Study reveals gaps in UK system to track criminal and terror finance
Lots of data, but police can't or won't use it fully
As you prove your identity ("I'm sorry sir, but it's a legal requirement") to your bank for the umpteenth time, no doubt you wonder whether the mountain of data that money laundering rules produce is of the slightest use to the people with access to it. Well, wonder no more - the second critical study on the use of Suspicious Activity Reports (SARs) in two years concludes that SARs are under-utilised by most Law Enforcement Agencies (LEAs), and also reveals that pending the implementation of (uh oh...) a new database system, many of them aren't being used at all.
The study was commissioned by The Association of Chief Police Officers and funded by the Home Office, and although author Matthew Fleming, Research Fellow at the UCL Jill Dando Institute of Crime Science, appears to have completed it in June, for some strange reason it seems not to have been published until the other week. It reveals a system that LEAs are ill-equipped (and frequently disinclined) to use, and a growing mountain of data that really is not being dealt with systematically. And although Fleming is guardedly hopeful about the new database 'fix', there are enough caveats attached for one to doubt that use of SARs will improve dramatically in the near future.
Suspicious Activity Reports are sent initially to the National Criminal Intelligence Service, under anti money-laundering legislation, by companies in the financial sector. They're intended to provide LEAs, Customs and the Inland Revenue with signs of suspicious activity that might indicate laundering and/or terrorist financing operations. A lot of what comes through will of course be guff, but there will be good data in there as well which could flag up people and operations you didn't know about. If, that is, you're capable of sifting out the good data.
Government claims to be cracking down on, say, terrorist finance tend not to mention that the crackdown can be a little bit random and not particularly extensive. But that's about the size of it - the Government's thirst for data is running well ahead of Government technology's ability to deal with it (and one could reasonably speculate that this will apply equally to numerous other ongoing data grabs).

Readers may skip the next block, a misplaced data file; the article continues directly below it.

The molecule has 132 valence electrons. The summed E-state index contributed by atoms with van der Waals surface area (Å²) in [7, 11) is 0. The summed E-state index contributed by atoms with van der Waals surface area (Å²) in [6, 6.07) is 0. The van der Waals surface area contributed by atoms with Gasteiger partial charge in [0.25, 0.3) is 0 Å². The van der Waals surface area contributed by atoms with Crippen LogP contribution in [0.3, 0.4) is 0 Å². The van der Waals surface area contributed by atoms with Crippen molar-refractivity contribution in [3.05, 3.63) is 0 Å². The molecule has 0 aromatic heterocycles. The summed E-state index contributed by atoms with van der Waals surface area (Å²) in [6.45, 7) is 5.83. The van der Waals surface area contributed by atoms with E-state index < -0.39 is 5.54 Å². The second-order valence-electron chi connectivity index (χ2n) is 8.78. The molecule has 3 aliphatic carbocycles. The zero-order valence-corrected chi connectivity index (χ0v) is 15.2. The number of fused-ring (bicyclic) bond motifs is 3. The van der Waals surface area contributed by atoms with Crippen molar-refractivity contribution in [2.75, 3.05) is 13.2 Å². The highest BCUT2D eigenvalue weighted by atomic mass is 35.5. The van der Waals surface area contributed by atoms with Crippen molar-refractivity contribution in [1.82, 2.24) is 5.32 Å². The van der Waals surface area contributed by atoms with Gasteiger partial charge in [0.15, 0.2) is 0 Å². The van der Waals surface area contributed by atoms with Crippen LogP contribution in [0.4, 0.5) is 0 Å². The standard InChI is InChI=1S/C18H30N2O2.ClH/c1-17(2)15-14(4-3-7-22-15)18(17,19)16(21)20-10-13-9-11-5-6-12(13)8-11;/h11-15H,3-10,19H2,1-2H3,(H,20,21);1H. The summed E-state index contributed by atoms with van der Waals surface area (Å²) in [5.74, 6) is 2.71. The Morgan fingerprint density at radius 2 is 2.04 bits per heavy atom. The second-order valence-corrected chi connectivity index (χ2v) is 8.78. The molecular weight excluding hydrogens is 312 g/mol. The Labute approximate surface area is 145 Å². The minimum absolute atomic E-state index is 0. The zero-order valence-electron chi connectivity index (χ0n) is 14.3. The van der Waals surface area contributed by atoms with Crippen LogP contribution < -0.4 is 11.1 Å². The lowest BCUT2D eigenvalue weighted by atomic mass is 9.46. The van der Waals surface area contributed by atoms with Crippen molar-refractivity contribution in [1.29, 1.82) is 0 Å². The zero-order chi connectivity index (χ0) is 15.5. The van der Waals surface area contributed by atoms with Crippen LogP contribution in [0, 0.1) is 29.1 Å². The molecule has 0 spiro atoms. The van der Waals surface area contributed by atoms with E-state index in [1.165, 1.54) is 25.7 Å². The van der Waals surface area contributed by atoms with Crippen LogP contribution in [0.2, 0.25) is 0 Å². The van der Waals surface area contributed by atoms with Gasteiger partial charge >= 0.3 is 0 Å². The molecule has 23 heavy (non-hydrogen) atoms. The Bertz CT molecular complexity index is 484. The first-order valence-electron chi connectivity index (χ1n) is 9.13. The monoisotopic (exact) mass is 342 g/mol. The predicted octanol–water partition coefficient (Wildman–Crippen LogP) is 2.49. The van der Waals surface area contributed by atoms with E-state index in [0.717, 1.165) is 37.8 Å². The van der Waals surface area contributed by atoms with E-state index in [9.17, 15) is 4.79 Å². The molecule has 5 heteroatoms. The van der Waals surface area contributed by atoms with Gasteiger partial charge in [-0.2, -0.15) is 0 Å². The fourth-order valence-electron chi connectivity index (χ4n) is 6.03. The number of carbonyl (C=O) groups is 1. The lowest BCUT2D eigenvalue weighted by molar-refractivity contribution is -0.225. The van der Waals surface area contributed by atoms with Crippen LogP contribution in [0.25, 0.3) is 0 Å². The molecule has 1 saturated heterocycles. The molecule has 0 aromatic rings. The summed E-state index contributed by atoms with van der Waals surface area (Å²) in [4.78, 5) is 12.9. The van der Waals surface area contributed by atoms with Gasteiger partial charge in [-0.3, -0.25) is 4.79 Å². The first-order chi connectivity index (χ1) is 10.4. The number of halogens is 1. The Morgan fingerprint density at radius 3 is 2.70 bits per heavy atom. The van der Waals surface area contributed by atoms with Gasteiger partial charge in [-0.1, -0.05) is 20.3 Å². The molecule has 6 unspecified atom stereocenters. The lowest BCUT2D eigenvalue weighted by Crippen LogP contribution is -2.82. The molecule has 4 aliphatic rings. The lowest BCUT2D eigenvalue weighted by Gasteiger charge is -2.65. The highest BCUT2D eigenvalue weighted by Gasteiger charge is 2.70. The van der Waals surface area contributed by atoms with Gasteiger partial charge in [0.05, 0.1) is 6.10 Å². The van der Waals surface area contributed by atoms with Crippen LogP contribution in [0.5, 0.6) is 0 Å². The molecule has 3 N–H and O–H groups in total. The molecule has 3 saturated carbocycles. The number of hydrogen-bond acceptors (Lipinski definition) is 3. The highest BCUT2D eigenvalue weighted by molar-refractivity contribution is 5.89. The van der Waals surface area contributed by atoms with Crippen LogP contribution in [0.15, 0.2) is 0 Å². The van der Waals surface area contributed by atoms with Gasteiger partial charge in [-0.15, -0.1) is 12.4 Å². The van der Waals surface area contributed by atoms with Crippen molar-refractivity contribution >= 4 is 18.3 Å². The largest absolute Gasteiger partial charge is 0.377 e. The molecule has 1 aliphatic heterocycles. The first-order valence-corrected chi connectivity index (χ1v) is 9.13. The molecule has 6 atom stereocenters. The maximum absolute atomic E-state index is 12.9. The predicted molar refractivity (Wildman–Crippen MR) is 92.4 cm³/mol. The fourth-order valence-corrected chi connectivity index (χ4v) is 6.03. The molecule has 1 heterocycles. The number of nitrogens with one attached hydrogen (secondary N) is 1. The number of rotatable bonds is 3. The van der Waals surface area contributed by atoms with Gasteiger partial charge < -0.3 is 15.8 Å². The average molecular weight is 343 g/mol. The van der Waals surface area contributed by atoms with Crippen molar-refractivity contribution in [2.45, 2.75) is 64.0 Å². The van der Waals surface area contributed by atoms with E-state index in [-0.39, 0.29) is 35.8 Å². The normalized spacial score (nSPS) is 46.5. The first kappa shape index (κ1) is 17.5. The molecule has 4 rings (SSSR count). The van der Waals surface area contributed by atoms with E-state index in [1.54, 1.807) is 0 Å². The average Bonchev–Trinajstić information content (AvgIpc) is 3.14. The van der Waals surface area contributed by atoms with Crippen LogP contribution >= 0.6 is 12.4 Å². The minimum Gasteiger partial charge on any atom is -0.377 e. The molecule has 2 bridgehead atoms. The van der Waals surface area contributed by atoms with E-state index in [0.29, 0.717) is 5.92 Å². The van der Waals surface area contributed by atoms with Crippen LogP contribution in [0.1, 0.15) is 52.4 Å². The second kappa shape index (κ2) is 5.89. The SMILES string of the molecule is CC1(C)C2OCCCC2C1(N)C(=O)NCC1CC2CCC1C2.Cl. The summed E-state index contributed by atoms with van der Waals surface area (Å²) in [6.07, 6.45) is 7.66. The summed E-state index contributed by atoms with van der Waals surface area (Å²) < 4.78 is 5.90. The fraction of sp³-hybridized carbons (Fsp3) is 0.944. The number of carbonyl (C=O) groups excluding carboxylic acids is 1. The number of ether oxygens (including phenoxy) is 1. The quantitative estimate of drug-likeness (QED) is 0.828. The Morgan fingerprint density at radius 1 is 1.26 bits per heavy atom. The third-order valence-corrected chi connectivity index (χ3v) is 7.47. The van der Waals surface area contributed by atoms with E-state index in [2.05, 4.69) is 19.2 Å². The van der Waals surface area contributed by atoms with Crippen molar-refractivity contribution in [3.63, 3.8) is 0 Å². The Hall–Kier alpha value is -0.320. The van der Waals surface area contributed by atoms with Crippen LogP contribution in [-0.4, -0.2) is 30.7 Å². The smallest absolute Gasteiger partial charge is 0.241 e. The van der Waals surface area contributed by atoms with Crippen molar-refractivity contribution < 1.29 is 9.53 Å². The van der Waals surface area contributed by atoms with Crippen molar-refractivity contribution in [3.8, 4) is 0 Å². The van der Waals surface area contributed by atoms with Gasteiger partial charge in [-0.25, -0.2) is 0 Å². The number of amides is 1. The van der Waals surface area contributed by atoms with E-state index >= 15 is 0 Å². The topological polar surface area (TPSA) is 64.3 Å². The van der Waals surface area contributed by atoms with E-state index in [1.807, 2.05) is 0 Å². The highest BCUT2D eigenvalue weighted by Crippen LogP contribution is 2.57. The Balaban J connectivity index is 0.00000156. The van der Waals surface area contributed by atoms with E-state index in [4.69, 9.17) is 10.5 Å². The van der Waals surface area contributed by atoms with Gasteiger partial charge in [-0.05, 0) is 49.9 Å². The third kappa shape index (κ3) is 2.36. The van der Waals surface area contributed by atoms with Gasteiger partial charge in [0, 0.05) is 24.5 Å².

The handling of SARs has been through a couple of different regimes in recent years. Prior to the publication of the previous study on their use (by KPMG, in July 2003), they were given a preliminary sift by NCIS so that those likely to be of interest were sent to the interested LEA, and the rest sent out to the relevant LEA by postcode. The Inland Revenue, Customs & Excise and the Terrorist Finance had staff at NCIS combing the database, but the bulk of SARs were sent out by email in "LEA Packs" in .CSV form. So the system identified transactions by individuals it was already suspicious of, while transactions by people who hadn't already tripped a wire would be likely to go out in the big, general pile.
For the year after the publication of the KPMG study NCIS assessed all SARs on a qualitative basis and sent out those it deemed to be of interest to the relevant LEA. The raw data sent out should therefore have become more attractive to LEAs because a higher proportion of it was likely to be useful, and the volume of data received was smaller. SARs not thought to be of interest were not thrown away, but held in the database, Elmer, which could be searched by request.
Elmer seems likely to have influenced what happened next. In June 2004 NCIS, without consultation with LEAs, significantly reduced the volume of SARs sent out, and encouraged LEAs to submit Elmer search requests. NCIS said that "the reactive, one by one allocation process risked not revealing the most capable and most prolific of money-laundering suspects and not highlighting patterns and typologies."
But the move could also have been a reaction to the continuing failure of LEAs to use SARs effectively, and may have been made in anticipation of the rollout of the next version of Elmer. This had originally been planned for autumn 2004, a few months after the change in NCIS practice, but slipped into 2005. The system did go into pilot in February, and was scheduled to be rolled out in May 2005. It's not clear if this has actually happened, and if so to what extent, but at best this will mean that a year's supply of non-prioritised SARs will be of largely historical interest.